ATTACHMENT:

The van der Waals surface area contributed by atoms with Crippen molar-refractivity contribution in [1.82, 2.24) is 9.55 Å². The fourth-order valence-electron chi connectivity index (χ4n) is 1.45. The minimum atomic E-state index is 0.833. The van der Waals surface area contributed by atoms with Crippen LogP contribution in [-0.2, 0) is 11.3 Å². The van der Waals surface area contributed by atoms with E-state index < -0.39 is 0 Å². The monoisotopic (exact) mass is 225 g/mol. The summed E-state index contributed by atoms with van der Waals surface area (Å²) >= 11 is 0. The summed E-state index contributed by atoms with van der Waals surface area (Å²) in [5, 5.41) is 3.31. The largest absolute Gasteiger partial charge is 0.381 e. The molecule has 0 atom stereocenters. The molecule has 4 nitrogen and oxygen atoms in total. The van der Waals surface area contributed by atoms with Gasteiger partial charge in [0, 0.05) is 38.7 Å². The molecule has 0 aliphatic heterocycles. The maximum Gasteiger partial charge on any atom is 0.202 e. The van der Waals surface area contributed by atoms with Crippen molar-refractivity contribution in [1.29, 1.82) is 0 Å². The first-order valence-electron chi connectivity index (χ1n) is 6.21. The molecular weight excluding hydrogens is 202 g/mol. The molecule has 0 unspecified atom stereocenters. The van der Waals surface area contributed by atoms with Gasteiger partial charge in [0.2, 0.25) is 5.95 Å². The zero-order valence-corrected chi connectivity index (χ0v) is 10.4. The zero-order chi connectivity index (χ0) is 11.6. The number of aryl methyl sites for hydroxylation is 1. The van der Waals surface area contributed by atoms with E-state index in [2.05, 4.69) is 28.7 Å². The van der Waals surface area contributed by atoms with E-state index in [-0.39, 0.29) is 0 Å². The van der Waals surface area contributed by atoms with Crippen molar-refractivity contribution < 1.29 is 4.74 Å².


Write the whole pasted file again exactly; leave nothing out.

The van der Waals surface area contributed by atoms with Crippen molar-refractivity contribution in [1.82, 2.24) is 9.55 Å². The fourth-order valence-electron chi connectivity index (χ4n) is 1.45. The minimum atomic E-state index is 0.833. The van der Waals surface area contributed by atoms with Crippen LogP contribution in [-0.2, 0) is 11.3 Å². The van der Waals surface area contributed by atoms with E-state index < -0.39 is 0 Å². The monoisotopic (exact) mass is 225 g/mol. The summed E-state index contributed by atoms with van der Waals surface area (Å²) >= 11 is 0. The summed E-state index contributed by atoms with van der Waals surface area (Å²) in [5, 5.41) is 3.31. The largest absolute Gasteiger partial charge is 0.381 e. The molecule has 0 atom stereocenters. The molecule has 4 nitrogen and oxygen atoms in total. The van der Waals surface area contributed by atoms with Gasteiger partial charge in [0, 0.05) is 38.7 Å². The molecule has 0 aliphatic heterocycles. The maximum Gasteiger partial charge on any atom is 0.202 e. The van der Waals surface area contributed by atoms with Crippen molar-refractivity contribution in [1.29, 1.82) is 0 Å². The first-order valence-electron chi connectivity index (χ1n) is 6.21. The molecular weight excluding hydrogens is 202 g/mol. The molecule has 0 unspecified atom stereocenters. The van der Waals surface area contributed by atoms with Gasteiger partial charge in [0.2, 0.25) is 5.95 Å². The zero-order valence-corrected chi connectivity index (χ0v) is 10.4. The zero-order chi connectivity index (χ0) is 11.6. The number of aryl methyl sites for hydroxylation is 1. The van der Waals surface area contributed by atoms with E-state index in [2.05, 4.69) is 28.7 Å². The van der Waals surface area contributed by atoms with E-state index in [-0.39, 0.29) is 0 Å². The van der Waals surface area contributed by atoms with Crippen molar-refractivity contribution < 1.29 is 4.74 Å².